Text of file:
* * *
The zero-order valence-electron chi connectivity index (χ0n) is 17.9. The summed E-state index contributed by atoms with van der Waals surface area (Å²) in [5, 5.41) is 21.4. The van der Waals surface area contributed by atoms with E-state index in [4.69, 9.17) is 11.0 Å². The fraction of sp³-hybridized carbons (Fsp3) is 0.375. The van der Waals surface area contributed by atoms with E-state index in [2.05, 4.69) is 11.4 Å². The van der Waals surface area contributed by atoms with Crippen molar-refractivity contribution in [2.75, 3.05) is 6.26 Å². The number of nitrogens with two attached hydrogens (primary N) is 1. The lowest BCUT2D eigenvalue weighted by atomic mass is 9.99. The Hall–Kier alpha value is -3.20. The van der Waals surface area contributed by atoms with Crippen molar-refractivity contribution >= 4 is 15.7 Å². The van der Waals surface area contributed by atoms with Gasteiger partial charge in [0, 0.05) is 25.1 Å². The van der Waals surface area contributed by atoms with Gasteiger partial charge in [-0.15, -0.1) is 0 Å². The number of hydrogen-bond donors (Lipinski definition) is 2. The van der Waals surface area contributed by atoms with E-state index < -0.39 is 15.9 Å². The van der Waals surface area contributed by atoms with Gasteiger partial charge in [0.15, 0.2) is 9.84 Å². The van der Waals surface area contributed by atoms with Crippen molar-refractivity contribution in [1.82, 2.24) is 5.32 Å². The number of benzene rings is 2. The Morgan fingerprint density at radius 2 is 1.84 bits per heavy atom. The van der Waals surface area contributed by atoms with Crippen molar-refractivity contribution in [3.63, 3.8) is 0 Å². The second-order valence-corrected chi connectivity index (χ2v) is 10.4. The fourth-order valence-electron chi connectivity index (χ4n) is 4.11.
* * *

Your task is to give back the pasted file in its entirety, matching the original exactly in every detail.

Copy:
The zero-order valence-electron chi connectivity index (χ0n) is 17.9. The summed E-state index contributed by atoms with van der Waals surface area (Å²) in [5, 5.41) is 21.4. The van der Waals surface area contributed by atoms with E-state index in [4.69, 9.17) is 11.0 Å². The fraction of sp³-hybridized carbons (Fsp3) is 0.375. The van der Waals surface area contributed by atoms with E-state index in [2.05, 4.69) is 11.4 Å². The van der Waals surface area contributed by atoms with Crippen molar-refractivity contribution in [2.75, 3.05) is 6.26 Å². The number of nitrogens with two attached hydrogens (primary N) is 1. The lowest BCUT2D eigenvalue weighted by atomic mass is 9.99. The Hall–Kier alpha value is -3.20. The van der Waals surface area contributed by atoms with Crippen molar-refractivity contribution >= 4 is 15.7 Å². The van der Waals surface area contributed by atoms with Gasteiger partial charge in [0, 0.05) is 25.1 Å². The van der Waals surface area contributed by atoms with Gasteiger partial charge in [-0.15, -0.1) is 0 Å². The number of hydrogen-bond donors (Lipinski definition) is 2. The van der Waals surface area contributed by atoms with E-state index < -0.39 is 15.9 Å². The van der Waals surface area contributed by atoms with Gasteiger partial charge in [0.15, 0.2) is 9.84 Å². The van der Waals surface area contributed by atoms with Crippen molar-refractivity contribution in [1.82, 2.24) is 5.32 Å². The number of benzene rings is 2. The Morgan fingerprint density at radius 2 is 1.84 bits per heavy atom. The van der Waals surface area contributed by atoms with Crippen molar-refractivity contribution in [3.63, 3.8) is 0 Å². The second-order valence-corrected chi connectivity index (χ2v) is 10.4. The fourth-order valence-electron chi connectivity index (χ4n) is 4.11.